Become a fan of Slashdot on Facebook

 



Forgot your password?
typodupeerror

Slashdot videos: Now with more Slashdot!

  • View

  • Discuss

  • Share

We've improved Slashdot's video section; now you can view our video interviews, product close-ups and site visits with all the usual Slashdot options to comment, share, etc. No more walled garden! It's a work in progress -- we hope you'll check it out (Learn more about the recent updates).

×

Comment: Re:New boss - same as the old boss (Score 3, Interesting) 66

Not a troll. They are ALREADY trying to figure out how to stifle free speech. Net Neutrality the concept is great. Net Neutrality as defined by Politicians and the current laws is so screwed up as to be dangerous.

And with the President's penchant for "executive orders", just imagine how the next one will screw it up even more.

Comment: Re:it could have been an accident (Score 1) 559

by Dunbal (#49344617) Attached to: Germanwings Plane Crash Was No Accident

Or if that is not possible then there has to be a mechanism for the pilot outside the cockpit to enter irrespective of what the other pilot does.

Agreed. The problem is how do you prevent someone unauthorized from getting hold of this "foolproof" entry method into the cockpit by any number of means, including the low tech solution...

Comment: Re:it could have been an accident (Score 5, Insightful) 559

by Dunbal (#49344573) Attached to: Germanwings Plane Crash Was No Accident

No. You are trying to explain a mechanical failure of a door right at the moment when the aircraft suddenly starts descending into mountains all the while during which the copilot also does nothing to try to correct this unscheduled descent and also ignores air traffic control. Seriously if it has wings and floats on the water and looks like a duck and quacks like a duck, it probably is a duck. Your version requires many, many things to go wrong at once. The simple answer is, of course, only one thing went wrong - the co-pilot locked the door and set the plane to descend. Occam's razor, and all that.

Adding fuel to this theory is that the co-pilot was detatched and monosyllabic when receiving the briefing about landing in Dusseldorf - he had already made up his mind that he wasn't going to reach Dusseldorf. If the pilot wasn't going to go to the bathroom he probably was planning on killing the pilot anyway.

Comment: Re:Yeah! (Score 1) 164

by Dunbal (#49344429) Attached to: Japan To Build 250-Mile-Long, Four Storey-High Wall To Stop Tsunamis
You're thinking of a wave not a tsunami. Think about rapids in a river, and the standing waves you get over those rocks that are much higher than the surrounding water. A tsunami has a waveLENGTH of several km at least. That is a LOT of volume of water that is going to move up and over the wall.

Comment: Re:Will that be enough? (Score 1) 164

by Dunbal (#49343445) Attached to: Japan To Build 250-Mile-Long, Four Storey-High Wall To Stop Tsunamis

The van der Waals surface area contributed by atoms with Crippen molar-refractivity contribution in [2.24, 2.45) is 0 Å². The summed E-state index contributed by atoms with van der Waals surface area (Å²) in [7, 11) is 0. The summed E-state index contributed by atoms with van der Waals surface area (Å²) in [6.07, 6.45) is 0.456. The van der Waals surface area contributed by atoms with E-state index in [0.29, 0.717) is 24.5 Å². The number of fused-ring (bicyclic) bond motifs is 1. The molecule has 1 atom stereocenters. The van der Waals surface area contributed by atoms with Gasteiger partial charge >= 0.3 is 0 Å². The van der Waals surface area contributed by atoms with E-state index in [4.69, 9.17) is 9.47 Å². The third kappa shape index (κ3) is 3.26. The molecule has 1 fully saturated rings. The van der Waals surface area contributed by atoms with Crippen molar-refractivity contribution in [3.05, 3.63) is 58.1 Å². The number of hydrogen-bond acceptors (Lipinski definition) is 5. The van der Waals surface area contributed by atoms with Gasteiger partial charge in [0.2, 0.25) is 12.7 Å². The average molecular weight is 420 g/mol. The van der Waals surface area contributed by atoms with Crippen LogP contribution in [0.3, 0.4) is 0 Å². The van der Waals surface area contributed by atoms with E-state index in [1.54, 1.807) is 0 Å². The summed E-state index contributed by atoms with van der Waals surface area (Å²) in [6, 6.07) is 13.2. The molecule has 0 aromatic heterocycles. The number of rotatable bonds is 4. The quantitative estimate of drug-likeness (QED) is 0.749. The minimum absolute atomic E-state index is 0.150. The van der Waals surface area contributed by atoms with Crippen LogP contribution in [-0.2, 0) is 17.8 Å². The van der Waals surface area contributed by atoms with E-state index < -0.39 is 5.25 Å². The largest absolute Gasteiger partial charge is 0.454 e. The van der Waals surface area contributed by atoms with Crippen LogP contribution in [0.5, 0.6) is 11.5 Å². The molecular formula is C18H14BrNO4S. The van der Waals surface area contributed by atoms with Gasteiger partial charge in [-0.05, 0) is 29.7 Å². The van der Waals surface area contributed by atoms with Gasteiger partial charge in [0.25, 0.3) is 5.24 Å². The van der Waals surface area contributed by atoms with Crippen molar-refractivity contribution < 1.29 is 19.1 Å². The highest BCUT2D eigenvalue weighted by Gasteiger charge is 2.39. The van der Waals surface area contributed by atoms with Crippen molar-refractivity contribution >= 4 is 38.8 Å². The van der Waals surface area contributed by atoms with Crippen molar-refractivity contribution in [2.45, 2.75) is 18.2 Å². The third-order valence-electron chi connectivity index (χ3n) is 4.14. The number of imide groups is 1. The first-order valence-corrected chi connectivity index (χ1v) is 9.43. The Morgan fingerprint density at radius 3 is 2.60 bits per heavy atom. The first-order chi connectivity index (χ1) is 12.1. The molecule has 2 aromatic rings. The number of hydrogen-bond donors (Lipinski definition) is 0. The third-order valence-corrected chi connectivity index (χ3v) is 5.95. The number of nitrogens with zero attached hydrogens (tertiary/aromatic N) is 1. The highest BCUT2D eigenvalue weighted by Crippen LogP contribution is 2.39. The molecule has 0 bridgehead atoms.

No and no. This is a "feel good" project so that politicians can convince people they are doing something effective while not actually addressing the problem at all. In the meantime I'm sure that the politician's cousin/uncle/brother-in-law who surprisingly "won" the bid for construction is very happy. Politics as usual.

Comment: Re:Same can happen at a cloud provider... (Score 1) 246

by Zordak (#49341535) Attached to: RadioShack Puts Customer Data Up For Sale In Bankruptcy Auction
It's not quite that simple. When B purchases the data, the contract between you and A doesn't just disappear. B purchases the data subject to the contract. Since there is no provision in the contract that it's not transferable (at least not on RS's end), that's a normal and acceptable thing to do with a contract. That's not a guarantee that they won't do the most nefarious thing with it that they can get away with, but simply putting up a torrent of it probably won't fly. In fact, that's exactly what the NY AG is talking about here. RS received the data under an agreement. They can't breach that agreement just because they're going bankrupt.

Comment: Re:World War III (Score 1) 54

Depends on how broad the question is: given that not every potentially violent extremist will react in the same way, the answer to 'are potentially violent extremists better defused by coddling or by needling?' is likely to be something statistical, rather than "yes" or "no"; but that would be the right answer.

I don't mean to pretend that the right answer will necessarily fit neatly on a bumper sticker(indeed, it'd be quite a shock if it did); but a potentially complex answer is by no means the same as some sort of intersubjective mush of multiple valid viewpoints.

If you can't understand it, it is intuitively obvious.

Working...